Scoring a goal is the path to many celebrations... some would consider unnatural.
There's no worse feeling than conceding a goal, so when you do score one in FIFA 10 it's imperative to be magnanimous. Don't run around in circles spinning your arm like a windmill. Don't slide along your stomach into the goalkeeper's legs. And definitely don't line up that celebration where you jump and punch the air so that it looks like you're smacking the goalkeeper right in the face. Be dignified. Hold the right trigger, flick the right analogue stick to the right and then to the left. And then stoop down, pick up an imaginary baby, and cradle it.
Do the baby. Do it in the back of the net for maximum sportsmanship credibility.
One of the byproducts of this year's Brave New Christmas is that while pretty much every game we're covering is someone on the staff's game of the year, not everyone gets to write about their actual game of the year. Otherwise you'd be reading a dozen articles about Uncharted 2, a few more about Batman and Demon's Souls and a couple of others about Plants vs. Zombies.
I do get to write about FIFA 10, however, because nobody else on the editorial staff seems to care about it. It's my game of the year, despite the undoubted charms of Uncharted 2 (which I gave 10/10!) and countless others I've spent far too much time playing when I should have been defending our reviews against the machinations of evil publishers, or developing social marketing strategies, or whatever the hell it is I'm supposed to do when I'm not playing FIFA.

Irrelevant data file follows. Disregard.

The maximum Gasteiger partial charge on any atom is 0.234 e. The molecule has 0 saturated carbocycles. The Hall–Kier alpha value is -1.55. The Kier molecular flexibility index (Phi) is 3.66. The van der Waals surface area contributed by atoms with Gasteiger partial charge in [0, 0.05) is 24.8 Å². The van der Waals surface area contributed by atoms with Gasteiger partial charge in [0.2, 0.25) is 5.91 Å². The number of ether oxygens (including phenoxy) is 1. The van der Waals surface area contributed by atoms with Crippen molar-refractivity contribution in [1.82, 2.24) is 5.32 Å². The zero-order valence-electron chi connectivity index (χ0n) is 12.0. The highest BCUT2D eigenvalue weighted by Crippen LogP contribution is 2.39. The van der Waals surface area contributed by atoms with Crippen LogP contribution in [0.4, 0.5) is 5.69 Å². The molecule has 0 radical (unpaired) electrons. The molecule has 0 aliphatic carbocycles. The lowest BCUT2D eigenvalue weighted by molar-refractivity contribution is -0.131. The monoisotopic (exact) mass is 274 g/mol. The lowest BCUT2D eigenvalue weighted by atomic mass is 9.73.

This is in spite of the fact that, rather like my beloved Liverpool FC, sometimes I can't even bear to look at FIFA 10 again after a defeat. Still I always come back, and it's for more than the mere warmth and comfort of familiarity and expertise. I may know that when I'm through on goal with a bit of space the best thing to do is time a chipped shot, because the goalkeeper is about as well equipped to deal with a flying object as Gatwick Airport during a mild downpour, but if anything that's a drawback rather than a boon. The thing that draws me back to FIFA 10 is its unpredictability, foremost, and the manner in which games are won.
It's relatively easy to make a game where being good is enough to conquer all. What I like about FIFA 10 is that while it often is, it very frequently isn't. Even people who stick with it for months can still be upset by the endeavours of relative amateurs, because a great deal of it is played in the head and not simply a product of muscle memory.
It's something that's usually only true of the very best games. As the best person in the world at Street Fighter explains, mere gaming proficiency is nothing if you can't analyse an opponent's mental weaknesses as well. The best football games - and FIFA 10 is the best football game, and I say that as somebody who swore by Pro Evolution Soccer for nine years - are just like that.
It's for this reason, I suspect, that Eurogamer's long-serving, increasingly hirsute and lovely designer Martin Taylor, who doesn't even like football, has taken to FIFA 10 like an Asari consort to a charmless space marine with a stupid face in Mass Effect: not very inevitably, but with wicked results. Even though I know how to score free kicks almost every time, and even though I know not to rush my defenders towards the ball because it leaves big gaps, he can beat me because I make stupid decisions. He likes that.